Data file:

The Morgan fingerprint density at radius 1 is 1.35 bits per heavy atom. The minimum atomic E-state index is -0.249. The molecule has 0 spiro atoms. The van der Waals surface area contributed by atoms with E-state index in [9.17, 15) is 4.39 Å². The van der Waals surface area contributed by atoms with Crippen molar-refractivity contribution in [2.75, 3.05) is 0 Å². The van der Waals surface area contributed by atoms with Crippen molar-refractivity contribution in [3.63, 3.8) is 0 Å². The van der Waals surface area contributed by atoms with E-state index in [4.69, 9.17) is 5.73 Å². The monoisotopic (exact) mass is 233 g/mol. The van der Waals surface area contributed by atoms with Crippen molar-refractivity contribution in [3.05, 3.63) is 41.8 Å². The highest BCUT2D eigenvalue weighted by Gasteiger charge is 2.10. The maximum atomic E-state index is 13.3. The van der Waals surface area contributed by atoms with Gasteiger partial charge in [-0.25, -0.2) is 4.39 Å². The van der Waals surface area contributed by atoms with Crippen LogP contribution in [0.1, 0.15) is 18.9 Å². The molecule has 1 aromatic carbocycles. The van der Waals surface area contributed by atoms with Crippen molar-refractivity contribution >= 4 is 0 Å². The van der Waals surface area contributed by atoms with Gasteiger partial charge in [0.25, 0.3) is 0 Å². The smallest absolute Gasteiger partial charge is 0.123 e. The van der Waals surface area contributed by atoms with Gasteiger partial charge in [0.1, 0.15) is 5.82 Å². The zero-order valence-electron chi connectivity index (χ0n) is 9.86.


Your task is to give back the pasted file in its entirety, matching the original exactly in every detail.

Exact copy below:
The Morgan fingerprint density at radius 1 is 1.35 bits per heavy atom. The minimum atomic E-state index is -0.249. The molecule has 0 spiro atoms. The van der Waals surface area contributed by atoms with E-state index in [9.17, 15) is 4.39 Å². The van der Waals surface area contributed by atoms with Crippen molar-refractivity contribution in [2.75, 3.05) is 0 Å². The van der Waals surface area contributed by atoms with Crippen molar-refractivity contribution in [3.63, 3.8) is 0 Å². The van der Waals surface area contributed by atoms with E-state index in [4.69, 9.17) is 5.73 Å². The monoisotopic (exact) mass is 233 g/mol. The van der Waals surface area contributed by atoms with Crippen molar-refractivity contribution in [3.05, 3.63) is 41.8 Å². The highest BCUT2D eigenvalue weighted by Gasteiger charge is 2.10. The maximum atomic E-state index is 13.3. The van der Waals surface area contributed by atoms with Gasteiger partial charge in [-0.25, -0.2) is 4.39 Å². The van der Waals surface area contributed by atoms with Crippen LogP contribution in [0.1, 0.15) is 18.9 Å². The molecule has 1 aromatic carbocycles. The van der Waals surface area contributed by atoms with Crippen molar-refractivity contribution >= 4 is 0 Å². The van der Waals surface area contributed by atoms with Gasteiger partial charge in [0.25, 0.3) is 0 Å². The smallest absolute Gasteiger partial charge is 0.123 e. The van der Waals surface area contributed by atoms with Gasteiger partial charge in [0.1, 0.15) is 5.82 Å². The zero-order valence-electron chi connectivity index (χ0n) is 9.86.